The ‘Peckham Coal Line’ project is one such London-based project. It is an elevated 1km long park, designed to regenerate the disused railway coal sidings and to generate a green link between the two high streets in Queen’s Road Peckham and Peckham Rye (see Photos 1-3). At a local level, this project has already attracted funds from over nine hundred people, surpassing its financial target, but most importantly, it has created lots of enthusiasm and mobilised local participation and helped create a community shared vision for the area. Backed by the Mayor’s funds, at an urban scale this project has the potential to generate new urban governance relationships, where Network Rail (the UK Railway line authority) and the London Borough of Southwark will team up with the Peckham Coal Line group in delivering the community vision, and to connect with other green networks, contributing to the transformation of urban spaces at a wider scale.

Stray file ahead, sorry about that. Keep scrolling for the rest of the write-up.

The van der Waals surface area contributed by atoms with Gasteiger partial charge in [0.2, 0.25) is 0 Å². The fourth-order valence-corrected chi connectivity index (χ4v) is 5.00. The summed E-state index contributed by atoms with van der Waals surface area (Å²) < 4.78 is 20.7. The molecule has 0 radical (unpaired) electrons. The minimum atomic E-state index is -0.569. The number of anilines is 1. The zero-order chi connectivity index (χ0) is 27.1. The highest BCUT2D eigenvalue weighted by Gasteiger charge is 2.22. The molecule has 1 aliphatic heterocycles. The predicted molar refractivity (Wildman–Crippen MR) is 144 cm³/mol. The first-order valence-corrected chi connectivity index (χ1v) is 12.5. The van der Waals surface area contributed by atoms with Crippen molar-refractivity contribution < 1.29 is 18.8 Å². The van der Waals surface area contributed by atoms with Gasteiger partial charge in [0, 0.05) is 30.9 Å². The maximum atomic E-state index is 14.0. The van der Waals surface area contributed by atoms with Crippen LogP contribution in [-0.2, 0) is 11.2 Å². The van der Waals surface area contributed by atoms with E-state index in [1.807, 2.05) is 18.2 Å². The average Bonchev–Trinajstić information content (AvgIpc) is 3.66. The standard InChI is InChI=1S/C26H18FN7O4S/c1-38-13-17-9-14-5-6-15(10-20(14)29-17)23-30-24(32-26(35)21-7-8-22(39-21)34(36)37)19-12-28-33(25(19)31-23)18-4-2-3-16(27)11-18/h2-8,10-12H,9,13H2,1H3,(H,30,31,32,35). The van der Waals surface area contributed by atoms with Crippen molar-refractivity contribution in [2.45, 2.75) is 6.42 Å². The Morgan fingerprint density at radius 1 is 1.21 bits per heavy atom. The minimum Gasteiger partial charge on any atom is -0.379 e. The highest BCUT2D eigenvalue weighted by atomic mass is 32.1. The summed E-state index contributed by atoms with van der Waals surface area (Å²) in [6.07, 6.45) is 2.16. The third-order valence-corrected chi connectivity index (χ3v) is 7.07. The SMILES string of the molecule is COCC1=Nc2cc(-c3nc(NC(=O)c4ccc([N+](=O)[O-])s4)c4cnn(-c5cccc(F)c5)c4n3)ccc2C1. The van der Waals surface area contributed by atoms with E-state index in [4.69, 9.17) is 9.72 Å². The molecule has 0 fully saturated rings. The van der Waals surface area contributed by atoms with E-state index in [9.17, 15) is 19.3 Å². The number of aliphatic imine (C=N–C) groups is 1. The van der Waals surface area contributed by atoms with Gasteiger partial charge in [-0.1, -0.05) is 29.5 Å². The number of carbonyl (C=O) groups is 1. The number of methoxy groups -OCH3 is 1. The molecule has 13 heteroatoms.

Such examples also raise questions about how ‘urban regeneration’ should take place and their goals and whether these crowd-funded projects sit easily alongside projects driven by economic growth, political agendas such as controversial high-profit residential developments glossed over as regeneration. How can and should local people participate in urban regeneration projects? What kinds of urban changes count as regeneration? What does the existence of hundreds or thousands of civic crowdfunding supporters imply for the governance of these crowd-funded projects and accountability for their outcomes?